WUSC 2012-2013

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By Brenna Farren

As the 2012-2013 school year draws to a close, WUSC UNBSJ would like to take the opportunity to look back on all that has happened and also to thank those who have shown us their amazing support.

In the fall of 2013, World University Service of Canada (WUSC) UNBSJ saw the return of only two previous executive members; we quickly grew into a group of five students from various faculties who were dedicated to helping WUSC UNBSJ meet our goals. We rapidly organized several small, but successful, events at UNBSJ, including a bake sale, bottle drive and movie night and felt we were moving in the right direction.

With December came unforeseen administration issues but we were able to move past these and renew our focus on the true mission of the WUSC UNBSJ committee. We’ve created a new foundation that’s more effective and efficient. The experiences of this year have taught us some very important lessons and we feel we’re leaving WUSC in good condition for next year’s committee, both returning members and new.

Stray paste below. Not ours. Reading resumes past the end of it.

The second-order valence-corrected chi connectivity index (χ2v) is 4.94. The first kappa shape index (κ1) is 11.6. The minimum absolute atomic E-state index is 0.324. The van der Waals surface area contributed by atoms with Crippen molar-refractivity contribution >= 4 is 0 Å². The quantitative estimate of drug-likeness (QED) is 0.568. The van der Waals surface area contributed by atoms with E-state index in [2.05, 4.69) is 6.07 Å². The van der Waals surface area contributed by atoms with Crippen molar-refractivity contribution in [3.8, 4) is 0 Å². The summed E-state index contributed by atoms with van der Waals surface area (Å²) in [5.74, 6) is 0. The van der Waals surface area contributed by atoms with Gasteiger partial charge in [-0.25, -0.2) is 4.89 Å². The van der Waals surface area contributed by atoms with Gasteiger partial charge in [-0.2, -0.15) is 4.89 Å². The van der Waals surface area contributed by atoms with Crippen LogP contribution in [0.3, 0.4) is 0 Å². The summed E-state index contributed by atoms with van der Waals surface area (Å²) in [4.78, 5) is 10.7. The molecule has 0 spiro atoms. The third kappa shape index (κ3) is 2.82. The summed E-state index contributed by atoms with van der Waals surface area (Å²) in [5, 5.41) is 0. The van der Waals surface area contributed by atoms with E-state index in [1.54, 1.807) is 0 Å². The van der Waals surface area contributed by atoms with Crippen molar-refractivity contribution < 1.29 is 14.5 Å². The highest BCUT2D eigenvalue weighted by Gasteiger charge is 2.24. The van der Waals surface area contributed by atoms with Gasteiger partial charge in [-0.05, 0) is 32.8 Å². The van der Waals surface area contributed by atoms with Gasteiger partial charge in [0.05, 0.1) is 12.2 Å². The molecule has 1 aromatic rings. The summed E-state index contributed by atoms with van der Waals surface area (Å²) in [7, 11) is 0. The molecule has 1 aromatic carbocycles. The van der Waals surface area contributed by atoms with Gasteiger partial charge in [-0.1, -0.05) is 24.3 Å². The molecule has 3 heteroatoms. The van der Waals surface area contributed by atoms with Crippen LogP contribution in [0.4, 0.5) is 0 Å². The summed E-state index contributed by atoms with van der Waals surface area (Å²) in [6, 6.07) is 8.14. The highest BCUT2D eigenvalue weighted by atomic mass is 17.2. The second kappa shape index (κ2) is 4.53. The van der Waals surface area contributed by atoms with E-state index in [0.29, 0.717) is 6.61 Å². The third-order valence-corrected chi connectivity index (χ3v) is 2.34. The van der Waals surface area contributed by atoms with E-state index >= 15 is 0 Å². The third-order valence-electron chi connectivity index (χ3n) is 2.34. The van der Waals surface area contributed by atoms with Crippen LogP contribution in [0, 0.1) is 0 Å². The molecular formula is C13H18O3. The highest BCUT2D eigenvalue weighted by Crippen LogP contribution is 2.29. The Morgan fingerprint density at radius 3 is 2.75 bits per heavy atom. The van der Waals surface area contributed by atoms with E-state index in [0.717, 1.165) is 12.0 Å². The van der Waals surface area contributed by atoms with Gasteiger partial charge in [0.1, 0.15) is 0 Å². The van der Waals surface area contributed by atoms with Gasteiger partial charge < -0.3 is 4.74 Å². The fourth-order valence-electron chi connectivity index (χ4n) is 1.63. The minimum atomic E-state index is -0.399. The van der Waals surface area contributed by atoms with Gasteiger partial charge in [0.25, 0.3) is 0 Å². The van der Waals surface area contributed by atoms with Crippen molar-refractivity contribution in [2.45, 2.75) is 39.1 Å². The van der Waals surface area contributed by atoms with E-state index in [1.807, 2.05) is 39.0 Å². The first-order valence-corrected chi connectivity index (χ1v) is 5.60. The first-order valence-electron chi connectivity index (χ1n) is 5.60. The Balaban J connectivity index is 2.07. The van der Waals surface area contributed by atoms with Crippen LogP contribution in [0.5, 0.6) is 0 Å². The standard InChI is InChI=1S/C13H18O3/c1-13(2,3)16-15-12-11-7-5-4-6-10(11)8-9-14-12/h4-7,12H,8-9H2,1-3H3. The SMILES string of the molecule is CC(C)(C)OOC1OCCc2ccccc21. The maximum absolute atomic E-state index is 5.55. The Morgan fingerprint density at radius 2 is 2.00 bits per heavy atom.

With our new focus we have increased awareness of refugee issues at UNBSJ and throughout the Greater Saint John area. With the additional small events we’ve held since the New Year, including two themed bake sales, a Valentine’s Day Raffle Draw and a penny drive and the upcoming results of the SRP Referendum, we, as a team, feel we are on track to meet our goal of bringing a refugee to UNBSJ in the fall of 2014.

On behalf of the WUSC UNBSJ executive, I would like to send special thanks to the UNBSJ SRC, Dr McKinnon’s office, WUSC Canada, our advisors Bonnie Sudul and Keith Dewar, and the UNBSJ Campus for showing us such great support this year!

WUSC UNBSJ is always looking for volunteers and we’re currently recruiting for the executive of 2013-2014. If you’d like more info, please feel free to send us an e-mail at wuscsj@gmail.com.

Here’s to a great 2013-2014 year!

Emily is in her fourth year of Political Science. She loves studying and academics which follows into her research work. She's a stern black coffee drinker and is a proud Acadienne. When she's not working or doing school work, you can find Emily listening to 70s music on vinyl and watching Parks and Recreation. If you ask her about parliamentary institutions, she won't stop talking.